Egypt Scraps Wheat Tender as Traders Balk at Stricter Rules

  • Egypt said to cancel wheat tender after receiving only 1 offer
  • ‘Egypt’s tender is becoming a lottery:’ Al Ghurair trader

Egypt, the world’s biggest buyer of wheat, canceled a tender to buy grain as traders balked at new requirements banning a certain type of fungus.

The General Authority for Supply Commodities scrapped today’s tender after receiving only one offer from Venus International, according to two traders familiar with the matter. By comparison, Tunisia, which buys seven times less wheat, received offers from 13 companies in a separate tender today, said a trader, who asked not to be identified because the negotiations are private.

Egypt announced over the weekend that they would no longer allow grain with any traces of ergot, a naturally occurring fungus that is toxic in large amounts, citing concern it’s dangerous to the local wheat crop. The new ruling is more restrictive than international standards and Egypt’s previous policy, which permitted shipments containing as much as 0.05 percent of the fungus.

"Egypt’s tender is becoming a lottery," said Vincent Jeannin, a trader at Al Ghurair Resources in Dubai. "Will your vessel pass or not?"

The country has gone back and forth with regulations over ergot this year, sowing confusion in the market and leading to fewer offers and higher prices at the tenders. Egyptian official have rejected shipments from traders including Bunge Ltd. and Al Wehda for containing too much of the fungus.

Egypt is central to the wheat market because it buys grain to subsidize bread for more than 90 million citizens.

Venus offered to sell 55,000 metric tons of Ukrainian wheat at $179.32 a ton, the traders said. In last week’s tender, seven companies were willing to sell and the state-run grain buyer purchased three cargoes of Russian wheat.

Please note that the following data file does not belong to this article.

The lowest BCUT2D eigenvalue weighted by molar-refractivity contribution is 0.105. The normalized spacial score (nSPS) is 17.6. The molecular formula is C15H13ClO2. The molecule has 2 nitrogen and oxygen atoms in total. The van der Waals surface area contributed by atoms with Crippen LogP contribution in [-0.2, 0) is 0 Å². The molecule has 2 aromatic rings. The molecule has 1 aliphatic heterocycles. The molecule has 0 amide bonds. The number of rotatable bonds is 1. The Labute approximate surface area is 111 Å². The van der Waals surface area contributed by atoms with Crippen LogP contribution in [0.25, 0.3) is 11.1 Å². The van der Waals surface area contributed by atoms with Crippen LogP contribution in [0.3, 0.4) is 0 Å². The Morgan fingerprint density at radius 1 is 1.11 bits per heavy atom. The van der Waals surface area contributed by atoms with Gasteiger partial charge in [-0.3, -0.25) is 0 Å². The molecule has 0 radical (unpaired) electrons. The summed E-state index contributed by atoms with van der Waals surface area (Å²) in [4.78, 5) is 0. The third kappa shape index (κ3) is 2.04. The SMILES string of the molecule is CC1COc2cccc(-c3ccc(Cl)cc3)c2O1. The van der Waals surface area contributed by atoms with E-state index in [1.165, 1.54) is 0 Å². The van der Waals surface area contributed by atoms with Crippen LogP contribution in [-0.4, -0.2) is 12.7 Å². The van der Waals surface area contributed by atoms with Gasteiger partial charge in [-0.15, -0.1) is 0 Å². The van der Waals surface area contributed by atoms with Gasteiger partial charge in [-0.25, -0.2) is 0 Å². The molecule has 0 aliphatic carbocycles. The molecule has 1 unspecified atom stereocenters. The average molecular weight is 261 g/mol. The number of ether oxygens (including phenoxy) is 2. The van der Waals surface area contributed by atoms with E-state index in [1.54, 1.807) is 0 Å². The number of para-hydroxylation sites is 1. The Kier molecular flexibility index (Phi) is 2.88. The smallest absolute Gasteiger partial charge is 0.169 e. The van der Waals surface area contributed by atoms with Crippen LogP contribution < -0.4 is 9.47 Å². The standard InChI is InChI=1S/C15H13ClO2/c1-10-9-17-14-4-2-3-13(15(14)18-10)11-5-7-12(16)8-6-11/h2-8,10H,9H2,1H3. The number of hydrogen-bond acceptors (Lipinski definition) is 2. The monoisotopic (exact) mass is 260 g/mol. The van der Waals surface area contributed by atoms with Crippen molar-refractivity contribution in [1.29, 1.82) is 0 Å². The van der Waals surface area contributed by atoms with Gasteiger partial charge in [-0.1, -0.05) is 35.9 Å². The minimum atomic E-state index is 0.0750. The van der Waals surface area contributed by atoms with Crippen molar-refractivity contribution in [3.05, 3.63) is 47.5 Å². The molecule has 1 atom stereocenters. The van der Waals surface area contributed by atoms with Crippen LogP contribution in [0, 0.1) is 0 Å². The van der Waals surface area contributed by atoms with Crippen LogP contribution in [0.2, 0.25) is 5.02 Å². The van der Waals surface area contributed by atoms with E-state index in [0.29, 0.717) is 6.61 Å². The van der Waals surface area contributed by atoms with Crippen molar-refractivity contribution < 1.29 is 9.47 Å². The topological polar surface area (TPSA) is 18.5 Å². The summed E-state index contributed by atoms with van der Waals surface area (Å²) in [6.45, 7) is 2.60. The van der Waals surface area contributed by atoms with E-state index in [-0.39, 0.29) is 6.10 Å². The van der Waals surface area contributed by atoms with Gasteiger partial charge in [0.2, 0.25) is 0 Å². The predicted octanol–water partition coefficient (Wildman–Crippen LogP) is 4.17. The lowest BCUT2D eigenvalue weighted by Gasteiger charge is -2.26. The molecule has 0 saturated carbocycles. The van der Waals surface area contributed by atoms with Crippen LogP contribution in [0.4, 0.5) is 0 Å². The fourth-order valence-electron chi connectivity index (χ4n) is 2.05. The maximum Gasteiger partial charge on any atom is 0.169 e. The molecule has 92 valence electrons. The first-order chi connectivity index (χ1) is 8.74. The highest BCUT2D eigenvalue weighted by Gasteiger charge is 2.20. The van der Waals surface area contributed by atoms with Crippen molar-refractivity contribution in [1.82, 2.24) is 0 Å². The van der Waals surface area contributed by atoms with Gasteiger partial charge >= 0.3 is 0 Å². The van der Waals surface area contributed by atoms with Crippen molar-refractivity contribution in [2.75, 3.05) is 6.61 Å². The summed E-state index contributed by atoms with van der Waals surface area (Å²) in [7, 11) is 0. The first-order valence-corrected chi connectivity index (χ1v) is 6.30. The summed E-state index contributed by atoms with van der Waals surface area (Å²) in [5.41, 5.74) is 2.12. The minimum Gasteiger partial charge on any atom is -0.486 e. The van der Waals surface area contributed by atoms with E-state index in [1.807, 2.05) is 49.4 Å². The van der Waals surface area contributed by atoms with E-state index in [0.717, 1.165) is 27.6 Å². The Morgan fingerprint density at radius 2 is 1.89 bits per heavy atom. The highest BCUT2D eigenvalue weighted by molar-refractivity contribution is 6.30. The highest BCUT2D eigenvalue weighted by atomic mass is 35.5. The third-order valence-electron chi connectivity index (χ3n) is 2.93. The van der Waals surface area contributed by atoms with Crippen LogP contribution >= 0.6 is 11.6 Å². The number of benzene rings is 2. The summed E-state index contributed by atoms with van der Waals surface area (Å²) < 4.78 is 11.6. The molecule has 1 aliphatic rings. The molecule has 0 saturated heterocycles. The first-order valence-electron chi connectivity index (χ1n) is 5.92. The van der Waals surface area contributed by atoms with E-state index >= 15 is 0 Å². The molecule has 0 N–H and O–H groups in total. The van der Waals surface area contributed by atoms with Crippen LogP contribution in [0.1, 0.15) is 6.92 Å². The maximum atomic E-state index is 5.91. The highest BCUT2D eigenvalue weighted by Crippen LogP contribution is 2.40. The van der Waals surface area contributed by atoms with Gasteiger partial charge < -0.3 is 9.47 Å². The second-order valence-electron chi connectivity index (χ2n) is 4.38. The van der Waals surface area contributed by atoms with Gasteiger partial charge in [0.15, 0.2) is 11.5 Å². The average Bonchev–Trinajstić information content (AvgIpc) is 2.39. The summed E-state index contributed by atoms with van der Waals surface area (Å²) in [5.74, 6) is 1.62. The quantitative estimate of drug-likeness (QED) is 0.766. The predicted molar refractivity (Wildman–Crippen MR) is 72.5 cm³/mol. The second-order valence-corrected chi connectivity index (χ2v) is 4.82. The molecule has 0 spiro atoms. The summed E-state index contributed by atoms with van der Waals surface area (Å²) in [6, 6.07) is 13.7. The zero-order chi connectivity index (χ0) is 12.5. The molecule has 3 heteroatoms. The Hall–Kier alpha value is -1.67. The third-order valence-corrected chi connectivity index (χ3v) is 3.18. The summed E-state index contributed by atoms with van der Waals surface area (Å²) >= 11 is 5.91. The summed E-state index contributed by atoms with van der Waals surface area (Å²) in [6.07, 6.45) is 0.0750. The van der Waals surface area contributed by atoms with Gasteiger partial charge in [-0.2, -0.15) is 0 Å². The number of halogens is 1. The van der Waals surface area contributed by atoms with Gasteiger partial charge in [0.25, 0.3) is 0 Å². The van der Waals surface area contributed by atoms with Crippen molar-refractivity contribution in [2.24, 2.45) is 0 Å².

A separate tender in Tunisia, a much smaller player in the world market, attracted offers from 13 companies and resulted in the purchase of 50,000 tons of wheat in a tender for 134,000 tons, according to a trader familiar with the process who asked not to be identified as information is private. Dutch grains trader Nidera sold the grain at $178.75 a ton.

"This shows that suppliers prefer clear terms," said Swithun Still, a director at Morges, Switzerland-based Solaris Commodities SA. "I would expect that Egypt will amend their terms to the previous 0.05 percent as a result of today’s solitary offer."

Egypt’s decision to ban ergot was made after the Agriculture Ministry formed a committee last month to investigate the risks posed by the fungus. The group analyzed wheat imports over the past 10 years and recommended buying grain from regions where the grain didn’t contain ergot, including Ukraine, Russia, Latvia and Lithuania. The review showed previous shipments from France, Canada, Poland, Romania, Serbia and the U.S. had traces of the fungus.

“It’s difficult to see where Egypt might go with this” said Amy Reynolds, a senior economist at the International Grains Council in London. ”As world’s largest buyer, they need to secure supplies and it might have a possible stalemate.”

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